After the initial hype about the promises of Big Data for social science research subsumed, scholars are now increasingly thinking seriously about the new possibilities that digital research methods afford. My question is simple: Is there a place for digital methods also in the sociology of finance?
In this post, I address this question by looking at a very narrow area of digital research methods: the possibility of using machine-learning type of techniques (topic modelling) to obtain knowledge from a large corpus of digitised documents (academic articles).
I got interested in topic modelling after reading a paper that used topic modelling techniques to analyse transcripts from the Federal Reserve board meetings (Fligstein, Brundage, and Schultz 2014). At the time, it wasn’t clear to me how I could use topic modelling in my own research, which is a historcal study of actuarial practices, and so I put it on the back burner. Recently, however, after reading Goldstone and Underwood’s (2012) write-up on an analysis of the journal PMLA using topic modelling techniques and that provides some useful tips for how to go about it, I became curious again, and started exploring possibilities for analysing this vast amount of actuarial writing without having to plough my way through each and every single article.
In this post, I describe my experiments with topic modelling using a corpus of 6,906 articles that have been derived from 4 journals: The Journal of the Institute of Actuaries (JIA), The Transactions of the Faculty of Actuaries (TFA), The British Actuarial Journal (which replaced the previous 2 since 1995), and The Journal of Risk and Insurance (JRI – documents were available from 1964-onwards).
Many of the writings of topic modelling discuss the technical aspects of the method; my purpose, however, is to explore some of the possibilities that topic modelling affords; specifically, I seek to reflect on the possibility of using topic modelling in research designs that use qualitative methods such as mine.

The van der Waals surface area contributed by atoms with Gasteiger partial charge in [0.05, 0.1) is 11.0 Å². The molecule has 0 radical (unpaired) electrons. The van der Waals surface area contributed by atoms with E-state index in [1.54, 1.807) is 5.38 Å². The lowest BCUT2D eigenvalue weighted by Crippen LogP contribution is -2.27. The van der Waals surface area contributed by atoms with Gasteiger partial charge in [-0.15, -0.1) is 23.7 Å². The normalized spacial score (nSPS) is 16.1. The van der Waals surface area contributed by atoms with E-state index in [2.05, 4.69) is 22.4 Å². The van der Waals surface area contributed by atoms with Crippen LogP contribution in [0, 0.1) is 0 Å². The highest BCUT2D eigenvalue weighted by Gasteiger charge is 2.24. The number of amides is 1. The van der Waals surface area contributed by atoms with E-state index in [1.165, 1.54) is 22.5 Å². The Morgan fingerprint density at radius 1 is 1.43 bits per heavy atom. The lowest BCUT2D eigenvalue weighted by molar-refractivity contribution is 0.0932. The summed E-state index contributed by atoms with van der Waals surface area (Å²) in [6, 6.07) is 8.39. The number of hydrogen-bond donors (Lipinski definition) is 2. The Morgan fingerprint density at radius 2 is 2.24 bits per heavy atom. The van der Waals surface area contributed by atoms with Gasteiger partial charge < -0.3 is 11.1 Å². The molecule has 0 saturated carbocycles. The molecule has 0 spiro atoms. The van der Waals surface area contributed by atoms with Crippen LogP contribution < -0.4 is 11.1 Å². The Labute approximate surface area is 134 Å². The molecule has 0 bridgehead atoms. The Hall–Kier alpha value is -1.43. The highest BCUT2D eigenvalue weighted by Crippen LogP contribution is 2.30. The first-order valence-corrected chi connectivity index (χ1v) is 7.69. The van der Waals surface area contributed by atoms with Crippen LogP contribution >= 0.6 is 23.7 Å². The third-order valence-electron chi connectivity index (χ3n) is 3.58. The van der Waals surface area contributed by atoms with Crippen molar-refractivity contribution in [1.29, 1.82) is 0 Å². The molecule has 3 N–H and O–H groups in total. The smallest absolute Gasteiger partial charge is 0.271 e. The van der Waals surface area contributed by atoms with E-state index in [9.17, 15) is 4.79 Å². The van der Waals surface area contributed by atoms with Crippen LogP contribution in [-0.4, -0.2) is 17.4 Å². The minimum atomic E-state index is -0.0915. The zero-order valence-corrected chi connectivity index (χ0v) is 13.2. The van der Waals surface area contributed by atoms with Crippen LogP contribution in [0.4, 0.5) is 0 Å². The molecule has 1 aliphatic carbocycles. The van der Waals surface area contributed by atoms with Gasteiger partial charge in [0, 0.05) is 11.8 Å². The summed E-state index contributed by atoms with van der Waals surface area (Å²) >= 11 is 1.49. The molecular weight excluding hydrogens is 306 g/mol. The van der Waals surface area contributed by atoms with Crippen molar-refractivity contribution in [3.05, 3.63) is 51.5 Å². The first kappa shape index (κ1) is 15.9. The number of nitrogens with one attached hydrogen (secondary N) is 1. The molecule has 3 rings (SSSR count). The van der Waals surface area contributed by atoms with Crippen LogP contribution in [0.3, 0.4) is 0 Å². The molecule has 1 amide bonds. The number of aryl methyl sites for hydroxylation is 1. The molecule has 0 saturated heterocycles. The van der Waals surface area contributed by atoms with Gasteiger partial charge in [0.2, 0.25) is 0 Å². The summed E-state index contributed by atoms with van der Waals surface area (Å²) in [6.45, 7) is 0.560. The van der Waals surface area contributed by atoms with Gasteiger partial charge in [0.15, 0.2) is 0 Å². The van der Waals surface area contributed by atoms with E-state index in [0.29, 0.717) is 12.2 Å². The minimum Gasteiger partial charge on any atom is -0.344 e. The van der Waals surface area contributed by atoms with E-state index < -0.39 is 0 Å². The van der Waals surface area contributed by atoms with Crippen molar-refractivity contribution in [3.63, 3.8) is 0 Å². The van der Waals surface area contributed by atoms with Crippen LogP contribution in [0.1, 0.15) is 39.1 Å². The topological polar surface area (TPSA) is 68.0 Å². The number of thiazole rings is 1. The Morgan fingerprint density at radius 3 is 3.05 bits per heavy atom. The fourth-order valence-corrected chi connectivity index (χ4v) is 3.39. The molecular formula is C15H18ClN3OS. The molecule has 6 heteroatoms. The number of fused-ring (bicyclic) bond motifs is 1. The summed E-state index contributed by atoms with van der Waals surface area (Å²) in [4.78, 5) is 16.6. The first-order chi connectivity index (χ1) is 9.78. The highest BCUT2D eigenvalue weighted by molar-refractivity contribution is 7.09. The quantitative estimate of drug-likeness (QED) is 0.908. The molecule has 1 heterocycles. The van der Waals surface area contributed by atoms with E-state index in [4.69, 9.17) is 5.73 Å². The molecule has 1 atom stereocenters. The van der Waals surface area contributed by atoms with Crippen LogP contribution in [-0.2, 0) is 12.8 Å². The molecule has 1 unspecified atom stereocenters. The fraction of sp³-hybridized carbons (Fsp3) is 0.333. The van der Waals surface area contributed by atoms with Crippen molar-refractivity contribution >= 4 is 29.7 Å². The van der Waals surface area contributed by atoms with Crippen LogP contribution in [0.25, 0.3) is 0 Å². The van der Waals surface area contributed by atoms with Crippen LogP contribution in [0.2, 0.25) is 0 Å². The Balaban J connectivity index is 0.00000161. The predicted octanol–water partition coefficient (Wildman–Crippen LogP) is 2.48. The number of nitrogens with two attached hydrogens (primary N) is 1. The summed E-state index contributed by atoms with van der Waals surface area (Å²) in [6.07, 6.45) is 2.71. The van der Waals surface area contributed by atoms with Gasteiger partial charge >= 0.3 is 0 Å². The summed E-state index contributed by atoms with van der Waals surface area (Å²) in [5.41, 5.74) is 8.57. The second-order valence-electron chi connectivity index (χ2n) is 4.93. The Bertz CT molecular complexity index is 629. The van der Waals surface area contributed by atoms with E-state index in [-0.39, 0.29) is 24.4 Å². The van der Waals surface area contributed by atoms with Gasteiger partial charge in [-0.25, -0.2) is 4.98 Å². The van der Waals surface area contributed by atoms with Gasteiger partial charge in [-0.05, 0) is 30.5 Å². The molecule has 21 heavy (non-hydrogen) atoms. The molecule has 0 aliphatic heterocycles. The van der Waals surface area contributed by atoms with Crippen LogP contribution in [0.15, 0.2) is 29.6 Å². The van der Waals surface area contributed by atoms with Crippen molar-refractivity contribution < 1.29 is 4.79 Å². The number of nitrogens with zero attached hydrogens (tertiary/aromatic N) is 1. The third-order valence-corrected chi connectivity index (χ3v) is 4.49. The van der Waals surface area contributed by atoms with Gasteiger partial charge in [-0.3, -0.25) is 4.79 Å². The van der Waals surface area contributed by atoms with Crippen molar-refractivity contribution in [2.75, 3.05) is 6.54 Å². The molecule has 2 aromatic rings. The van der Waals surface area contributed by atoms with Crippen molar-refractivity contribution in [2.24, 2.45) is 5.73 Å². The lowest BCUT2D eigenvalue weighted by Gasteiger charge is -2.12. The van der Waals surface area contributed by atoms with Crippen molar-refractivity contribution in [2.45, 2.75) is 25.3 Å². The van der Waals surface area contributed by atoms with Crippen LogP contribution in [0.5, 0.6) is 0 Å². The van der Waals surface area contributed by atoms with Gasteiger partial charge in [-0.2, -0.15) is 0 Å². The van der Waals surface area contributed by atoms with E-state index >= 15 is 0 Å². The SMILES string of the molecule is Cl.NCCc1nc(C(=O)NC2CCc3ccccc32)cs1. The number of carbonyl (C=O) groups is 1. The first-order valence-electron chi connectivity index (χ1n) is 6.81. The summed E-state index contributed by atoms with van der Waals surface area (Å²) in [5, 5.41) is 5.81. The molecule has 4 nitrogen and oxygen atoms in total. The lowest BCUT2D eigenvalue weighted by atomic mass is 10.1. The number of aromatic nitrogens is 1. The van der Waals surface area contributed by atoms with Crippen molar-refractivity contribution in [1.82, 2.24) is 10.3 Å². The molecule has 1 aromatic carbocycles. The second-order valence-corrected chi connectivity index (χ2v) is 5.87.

What is topic modelling? Simply put, topic modelling is a statistical method that allows researchers to analyse the content of a large corpus of documents without having to read each and every single one of them. Treating a single document as a ‘bag of words’, a topic model tries to infer what a document is about. Topics are collections of words, some of which carry more weight than others, that frequently occur together. A topic, in more formal terms, is a distribution of the frequency in which we expect a word to occur in a given piece of writing about a specific set of topics. The model then estimates for each document the probabilities that its author intended to write about each of the topics contained in the model.
To achieve this, a topic model makes an admittedly unrealistic but fundamental assumption about how authors write. It assumes that before writing anything, authors first decide on which topics they want to write an article and then attach a relative weight to each of these topics. This yields a distribution of topics, which, as noted above, are themselves a distribution of words. To write an article, authors then randomly pick words from the ‘distribution of distributions’ hence derived. At least, that’s the assumption.
This assumption, however strange it may seem, enables a topic model to reconstruct the process of writing to arrive at a predefined number of topics for a given corpus including a distribution of the relative probabilities for each word within a topic and the relative probability for each topic in a document. This backward tracing process is done using a computational technique called Bayesian inference. In plain words, a topic model arrives at a set of topics and their distribution across documents through a (sometimes rather lengthy) process of trial and error. With each iteration of this process, the fitness of the model with the data improves.
The above explanation of topic modelling is based on my own (rather intuitive) understanding. For more technical expositions of how topic modelling works, I recommend reading articles, for instance, by David Blei who is credited with the invention of the method (e.g., Blei and Lafferty 2007; Blei 2012).
Building a Topic Model
There are several possibilities for doing topic modelling. For my own experiment with topic modelling, I used Mallet, a piece of software written by Andrew MacCallum from the University of Massachusetts at Amherst. This application is relatively user friendly and requires only several parameters to be set.